TORONTO — Among the many things that went awry for the Toronto Blue Jays in Thursday’s home opener — mustering only two hits, allowing a pair of scud missile home runs to Giancarlo Stanton, coughing up seven hits and three runs over 4.1 bullpen innings — the most concerning may be the way the ball was coming out of Josh Donaldson’s hand.
He had zero difficulty swinging the bat or stealing second with a headfirst slide — no trouble corralling hard grounders at third base. But whenever Donaldson threw to first, there was little behind it.
The problem, according to both Donaldson and his manager, John Gibbons, is a bout of “dead arm,” a shoulder issue primarily experienced by athletes who perform extremely specialized and repetitive arm motions — think quarterbacks and tennis players. It robs them of their ability to generate velocity and repeat smooth mechanics, and is commonly caused by overuse.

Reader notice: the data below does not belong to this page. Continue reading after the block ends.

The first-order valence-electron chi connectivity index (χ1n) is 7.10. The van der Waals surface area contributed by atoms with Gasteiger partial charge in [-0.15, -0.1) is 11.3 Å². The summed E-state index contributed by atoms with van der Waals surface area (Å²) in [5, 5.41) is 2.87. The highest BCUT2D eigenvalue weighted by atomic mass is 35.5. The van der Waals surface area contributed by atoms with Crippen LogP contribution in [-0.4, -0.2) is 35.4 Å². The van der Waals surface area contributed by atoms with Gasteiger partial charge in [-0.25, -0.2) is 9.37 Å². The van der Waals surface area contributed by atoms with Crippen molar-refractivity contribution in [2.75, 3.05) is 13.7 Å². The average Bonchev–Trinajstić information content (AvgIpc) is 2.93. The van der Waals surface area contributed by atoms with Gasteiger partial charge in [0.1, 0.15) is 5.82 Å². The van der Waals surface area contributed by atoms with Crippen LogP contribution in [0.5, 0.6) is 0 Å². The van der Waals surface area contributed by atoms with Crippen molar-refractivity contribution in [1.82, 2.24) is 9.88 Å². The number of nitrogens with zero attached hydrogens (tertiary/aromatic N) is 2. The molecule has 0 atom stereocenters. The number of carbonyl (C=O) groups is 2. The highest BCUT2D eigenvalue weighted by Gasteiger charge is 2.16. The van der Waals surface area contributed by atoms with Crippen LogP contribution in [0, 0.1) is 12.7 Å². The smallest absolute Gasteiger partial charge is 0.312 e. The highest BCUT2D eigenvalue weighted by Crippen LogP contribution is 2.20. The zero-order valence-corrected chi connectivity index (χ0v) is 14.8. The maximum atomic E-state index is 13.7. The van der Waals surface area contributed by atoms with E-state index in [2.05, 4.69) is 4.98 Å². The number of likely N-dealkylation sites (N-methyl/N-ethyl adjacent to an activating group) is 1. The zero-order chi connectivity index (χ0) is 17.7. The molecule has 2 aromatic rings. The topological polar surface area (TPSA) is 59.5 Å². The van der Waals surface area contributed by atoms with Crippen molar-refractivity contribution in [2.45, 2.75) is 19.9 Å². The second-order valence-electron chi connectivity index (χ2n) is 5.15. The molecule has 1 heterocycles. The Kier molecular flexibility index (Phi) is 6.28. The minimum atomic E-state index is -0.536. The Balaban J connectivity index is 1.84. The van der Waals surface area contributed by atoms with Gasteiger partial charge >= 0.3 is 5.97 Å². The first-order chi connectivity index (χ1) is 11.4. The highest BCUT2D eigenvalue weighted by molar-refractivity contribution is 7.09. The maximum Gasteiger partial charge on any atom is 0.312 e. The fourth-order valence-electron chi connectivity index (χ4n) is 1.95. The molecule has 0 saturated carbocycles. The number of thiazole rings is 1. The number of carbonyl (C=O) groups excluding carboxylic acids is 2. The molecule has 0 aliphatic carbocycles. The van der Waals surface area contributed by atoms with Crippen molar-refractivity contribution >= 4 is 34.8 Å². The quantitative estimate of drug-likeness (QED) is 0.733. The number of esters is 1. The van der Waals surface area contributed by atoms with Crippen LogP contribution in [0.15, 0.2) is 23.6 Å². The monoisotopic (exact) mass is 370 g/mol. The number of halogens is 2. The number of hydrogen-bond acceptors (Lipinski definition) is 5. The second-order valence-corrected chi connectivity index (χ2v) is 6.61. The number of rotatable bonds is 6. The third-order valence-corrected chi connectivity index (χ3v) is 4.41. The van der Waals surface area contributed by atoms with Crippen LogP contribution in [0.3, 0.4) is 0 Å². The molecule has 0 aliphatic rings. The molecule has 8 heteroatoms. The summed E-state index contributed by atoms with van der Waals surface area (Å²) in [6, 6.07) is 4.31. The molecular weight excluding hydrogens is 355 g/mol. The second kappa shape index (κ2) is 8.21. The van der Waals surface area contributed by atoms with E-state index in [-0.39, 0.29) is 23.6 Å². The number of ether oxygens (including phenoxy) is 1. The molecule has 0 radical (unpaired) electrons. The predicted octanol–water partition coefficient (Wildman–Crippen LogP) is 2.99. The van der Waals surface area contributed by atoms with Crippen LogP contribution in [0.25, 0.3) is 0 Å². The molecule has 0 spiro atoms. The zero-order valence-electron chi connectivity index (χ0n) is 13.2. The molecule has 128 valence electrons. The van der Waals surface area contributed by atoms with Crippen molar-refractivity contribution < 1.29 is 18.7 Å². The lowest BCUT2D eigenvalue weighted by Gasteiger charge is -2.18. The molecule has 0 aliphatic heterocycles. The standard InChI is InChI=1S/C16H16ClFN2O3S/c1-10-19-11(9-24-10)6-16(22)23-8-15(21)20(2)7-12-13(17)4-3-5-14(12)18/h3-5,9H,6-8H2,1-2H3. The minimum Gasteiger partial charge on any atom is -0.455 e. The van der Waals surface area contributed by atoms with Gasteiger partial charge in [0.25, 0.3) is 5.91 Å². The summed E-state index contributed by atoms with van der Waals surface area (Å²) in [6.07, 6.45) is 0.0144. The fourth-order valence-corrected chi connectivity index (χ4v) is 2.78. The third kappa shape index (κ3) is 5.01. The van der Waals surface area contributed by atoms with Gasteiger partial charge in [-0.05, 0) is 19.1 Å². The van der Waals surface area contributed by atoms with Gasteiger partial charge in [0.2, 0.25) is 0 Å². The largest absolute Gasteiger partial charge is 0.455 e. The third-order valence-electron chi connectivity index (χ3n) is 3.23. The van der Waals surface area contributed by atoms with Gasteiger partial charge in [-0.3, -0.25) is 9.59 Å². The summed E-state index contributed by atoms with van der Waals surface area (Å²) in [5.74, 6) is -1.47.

In baseball, pitchers experience it most often. But it’s not unheard of for position players to go through dead arm periods, as well. Donaldson says he’s never encountered it before in his career, but that he dealt with it off and on throughout spring training.
“It’s just kind of been ongoing, back and forth. I don’t have any pain or anything like that, which is always good. It’s just about getting the strength back,” he said. “Some days it would feel really good, and then the next day, maybe I’m overworking it sometimes. It’s kind of a thing that I’m trying to be cautious with, while knowing when to push it and when not to.”
The issue clearly compromised Donaldson’s ability to throw to first during Thursday’s 6-1 loss to the New York Yankees, as he looked uncomfortable each time he was tested.
In the first inning, he made a diving stop on a 94-mph ground ball off the bat of Gary Sanchez, and made a softer-than-usual throw that bounced on the infield turf but still reached first just in time to nab the runner.
In the fourth, Aaron Hicks shot a grounder back to the mound that kicked off J.A. Happ’s leg and careened in Donaldson’s direction. The third baseman bare-handed the ball on the run, and attempted a rushed throw that again bounced on the turf and skipped wide to the second base side of first.